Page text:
Ireland Part 4: More Stories from the Road

This spring will mark two years since our trip to Ireland. It’s taken me that long to sort though the images and tell the story of our trip. I know this is way overdue/not relevant—but it’s fun looking back on our adventure! Finishing this blog series is getting me excited for our next big trip! 

If you haven’t yet, check out my other posts on Ireland here: Part 1 Part 2 Part 3

Ireland Part 4: More Stories from the Road

The Dingle Peninsula: Slea Head Drive

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With the red, yellow, and purple buildings of Dingle in our rearview, we set our sights on the historic scenery of Slea Head Drive; a road just west of Dingle that follows the tip of the peninsula along the coast. We had no idea what to expect. The one thing we wanted to see, the one thing we had to see, was the infamous “Sheep Road”.

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Back when we were first planning our trip, we were mesmerized by the iconic photo of shuffling sheep, marching their way up the winding road. Back in the day, the road was used to herd sheep onto boats, which would then carry the animals out to various islands where people lived. The islands are no longer inhabited—however, when we were there, Star Wars: The Last Jedi was filmed on the remote island Skellig Michael.

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We drove along the coastline in search of Sheep Road. I wanted to recreate the photo that inspired this trip. As we drove along the ancient, mountainside villages, our expectations where greatly exceeded. It was that moment we realized, one could fly to ireland, rent a room for a week, and spend the entire trip exploring this peninsula. It was absolutely amazing. While the photos can’t begin to show the beauty we experienced, its the only proof we have to share.

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It was normal for cars to park along the road as their drivers explored the countryside.

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Some of the stone buildings along the drive are pre-historic…ie very old.

We would drive for several hundred feet then stop, get out, stand in aw, then get back in the car only to be greeted by more beauty. The mountains grew. Islands began to appear off in the distance. Beaches—ancient buildings and farm houses dotted the countryside. Beauty was all around us. The only drawback from our trek west was that soon, we had to turn back and head to our next B&B. We drove along Slea Head for as far as we possibly could before mapping our next town and realizing we were several hours away, it was getting dark, and we had check in.

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Sheep Road — Sans Sheep

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Our B&B was in walking distance from two pubs. We made our way down a tiny rural road flanked by green overgrowth. The first pub was very busy with a woman and her teenage daughter serving as the only two bar keeps. I imagine the husband was back in the kitchen. We waited nearly an hour before receiving our first drinks—then ordered Irish Nachos—tortilla chips with melted cheese.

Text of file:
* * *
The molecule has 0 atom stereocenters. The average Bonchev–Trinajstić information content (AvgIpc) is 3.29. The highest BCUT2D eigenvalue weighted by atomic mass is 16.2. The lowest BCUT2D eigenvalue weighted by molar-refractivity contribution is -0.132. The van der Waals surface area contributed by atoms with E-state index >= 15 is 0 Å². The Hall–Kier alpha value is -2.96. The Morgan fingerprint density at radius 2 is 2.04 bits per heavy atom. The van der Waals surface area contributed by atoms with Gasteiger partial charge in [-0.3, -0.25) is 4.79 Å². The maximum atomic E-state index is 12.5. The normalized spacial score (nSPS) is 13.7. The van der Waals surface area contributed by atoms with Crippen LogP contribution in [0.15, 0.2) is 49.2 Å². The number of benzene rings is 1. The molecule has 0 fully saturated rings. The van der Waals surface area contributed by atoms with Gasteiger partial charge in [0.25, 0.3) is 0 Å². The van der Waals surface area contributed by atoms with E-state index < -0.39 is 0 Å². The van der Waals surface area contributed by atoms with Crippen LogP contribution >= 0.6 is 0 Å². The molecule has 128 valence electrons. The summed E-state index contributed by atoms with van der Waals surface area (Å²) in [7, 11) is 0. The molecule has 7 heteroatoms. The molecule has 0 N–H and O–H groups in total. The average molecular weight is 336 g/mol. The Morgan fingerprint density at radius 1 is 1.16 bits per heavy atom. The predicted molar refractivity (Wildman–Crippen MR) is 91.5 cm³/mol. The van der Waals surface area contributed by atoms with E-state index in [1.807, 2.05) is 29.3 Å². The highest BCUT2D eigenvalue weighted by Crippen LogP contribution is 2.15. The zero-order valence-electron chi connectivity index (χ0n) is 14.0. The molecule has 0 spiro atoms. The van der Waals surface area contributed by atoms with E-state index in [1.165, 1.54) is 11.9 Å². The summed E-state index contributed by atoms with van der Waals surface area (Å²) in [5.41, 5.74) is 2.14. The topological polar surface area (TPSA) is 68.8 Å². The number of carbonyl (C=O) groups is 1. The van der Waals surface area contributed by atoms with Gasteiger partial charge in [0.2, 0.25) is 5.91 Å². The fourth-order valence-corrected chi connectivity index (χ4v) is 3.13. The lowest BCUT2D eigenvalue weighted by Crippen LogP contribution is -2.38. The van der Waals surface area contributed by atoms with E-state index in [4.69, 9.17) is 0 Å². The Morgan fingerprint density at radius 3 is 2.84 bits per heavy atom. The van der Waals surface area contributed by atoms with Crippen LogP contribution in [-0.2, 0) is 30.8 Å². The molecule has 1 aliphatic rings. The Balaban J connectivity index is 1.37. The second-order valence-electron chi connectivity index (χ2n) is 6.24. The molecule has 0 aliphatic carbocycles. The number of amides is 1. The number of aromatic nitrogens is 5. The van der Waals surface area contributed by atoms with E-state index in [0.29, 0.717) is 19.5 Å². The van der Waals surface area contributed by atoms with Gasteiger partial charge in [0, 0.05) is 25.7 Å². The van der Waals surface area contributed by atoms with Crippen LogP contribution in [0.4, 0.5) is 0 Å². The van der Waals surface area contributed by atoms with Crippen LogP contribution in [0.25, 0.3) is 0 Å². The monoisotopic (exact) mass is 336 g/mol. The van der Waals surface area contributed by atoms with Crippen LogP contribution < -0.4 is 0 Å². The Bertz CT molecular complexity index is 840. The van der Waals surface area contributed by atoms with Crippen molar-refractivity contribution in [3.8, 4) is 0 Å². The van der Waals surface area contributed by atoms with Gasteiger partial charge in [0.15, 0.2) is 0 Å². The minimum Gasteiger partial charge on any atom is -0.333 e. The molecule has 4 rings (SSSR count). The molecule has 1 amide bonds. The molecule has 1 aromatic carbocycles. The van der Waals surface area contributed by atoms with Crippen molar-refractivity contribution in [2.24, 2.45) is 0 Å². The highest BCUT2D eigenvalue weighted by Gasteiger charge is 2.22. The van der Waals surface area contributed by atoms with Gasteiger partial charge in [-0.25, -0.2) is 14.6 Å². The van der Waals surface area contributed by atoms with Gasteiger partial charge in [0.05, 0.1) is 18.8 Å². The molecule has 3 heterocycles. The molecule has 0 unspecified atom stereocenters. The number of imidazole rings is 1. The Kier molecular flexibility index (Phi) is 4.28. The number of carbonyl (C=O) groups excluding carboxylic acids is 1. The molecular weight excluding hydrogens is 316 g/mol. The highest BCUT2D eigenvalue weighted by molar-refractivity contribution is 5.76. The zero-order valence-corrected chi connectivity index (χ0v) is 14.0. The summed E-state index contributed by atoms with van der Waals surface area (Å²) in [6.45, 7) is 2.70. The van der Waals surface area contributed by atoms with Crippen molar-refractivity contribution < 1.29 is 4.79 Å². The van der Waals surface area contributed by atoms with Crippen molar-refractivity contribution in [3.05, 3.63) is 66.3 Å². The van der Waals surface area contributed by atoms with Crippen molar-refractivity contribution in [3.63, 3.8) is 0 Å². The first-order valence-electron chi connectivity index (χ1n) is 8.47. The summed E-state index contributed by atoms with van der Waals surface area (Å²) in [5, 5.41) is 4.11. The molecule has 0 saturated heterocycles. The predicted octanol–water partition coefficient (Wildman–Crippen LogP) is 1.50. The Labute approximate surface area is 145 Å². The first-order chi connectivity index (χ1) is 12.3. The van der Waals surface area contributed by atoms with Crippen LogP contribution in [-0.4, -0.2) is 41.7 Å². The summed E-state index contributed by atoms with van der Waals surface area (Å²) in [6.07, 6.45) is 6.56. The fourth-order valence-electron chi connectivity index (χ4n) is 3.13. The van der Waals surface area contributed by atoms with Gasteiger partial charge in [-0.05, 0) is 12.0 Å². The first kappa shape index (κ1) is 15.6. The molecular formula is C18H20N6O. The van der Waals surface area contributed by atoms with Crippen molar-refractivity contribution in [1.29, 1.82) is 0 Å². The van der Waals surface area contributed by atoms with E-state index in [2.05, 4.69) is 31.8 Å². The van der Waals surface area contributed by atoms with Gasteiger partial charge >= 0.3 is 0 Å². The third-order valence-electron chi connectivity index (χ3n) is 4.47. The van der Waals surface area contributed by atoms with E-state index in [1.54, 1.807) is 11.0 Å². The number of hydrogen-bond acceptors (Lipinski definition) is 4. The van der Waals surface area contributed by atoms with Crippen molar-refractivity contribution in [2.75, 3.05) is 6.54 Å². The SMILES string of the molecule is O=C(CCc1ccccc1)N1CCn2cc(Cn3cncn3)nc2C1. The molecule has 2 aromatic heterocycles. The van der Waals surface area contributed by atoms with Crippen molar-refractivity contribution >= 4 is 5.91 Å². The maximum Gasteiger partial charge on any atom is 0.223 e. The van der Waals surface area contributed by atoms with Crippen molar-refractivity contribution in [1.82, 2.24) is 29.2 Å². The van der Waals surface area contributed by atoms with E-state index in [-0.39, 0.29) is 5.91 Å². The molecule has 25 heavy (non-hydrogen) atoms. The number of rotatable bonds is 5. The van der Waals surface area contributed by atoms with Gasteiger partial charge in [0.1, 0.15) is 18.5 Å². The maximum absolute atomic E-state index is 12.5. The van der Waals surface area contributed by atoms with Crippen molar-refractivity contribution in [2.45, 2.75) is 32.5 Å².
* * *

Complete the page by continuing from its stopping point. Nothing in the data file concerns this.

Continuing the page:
By the time we worked up a good buzz and an appetite—the kitchen closed (Ireland has a notoriously early dinner time). We made our way to the pub next pub which was luckily still serving pizza. We had a few more beers, ate the strangest pub pizza & watched a group of young kids play pool before heading back to our inn.

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Creepy old farmhouse converted into a B&B—reminiscent of the shining. Thankfully, sans insane writer/murderer/ghost twins.

The Gap of Dunloe

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Irish people have the strangest breakfast foods — fish & beans.

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Murphy’s Farmhouse — A pleasant stay.

The next day we headed east, following the thin winding country roads to The Gap of Dunloe, a narrow mountain pass that’s part of the scenic Ring of Kerry. On our way there we passed a giant motorcycle parade of some sort—full of crazy people presumably riding across Ireland. It was actually quite neat.

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The first site that we saw when entering the area was a group of mountain climbers.

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The gap in the distance—sheep grazing in the foreground.

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The road leading into the gap was extremely narrow. At one point we had to wait for a man guiding his horse and buggy—providing rides and tours down the zig-zag path.

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The area is full of large rocks, ancient stone buildings, & picturesque lakes. As was normal in Ireland—there was nothing official—just stop wherever and take in the sights.

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The gap was definitely worth the trip—if you find yourself in Ireland—it’s a must see! We drove up, down, and around; jaws gaping at the scenery that, for a few hours, seemed to encapsulate our little foreign white rental.

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Black Valley is at the bottom of the gap—a small village in the middle of Nowhere Ireland.

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As with most of the stops on our trip—it was time for us to move on further down the road.

The next destination on our road trip would be one that, despite our hopes of avoiding, drew us in with mystical Irish magic—The Blarney Stone.

Next the conclusion of our trip—Ireland Part 5: Blarney Castle, Dublin, The Irish Sea

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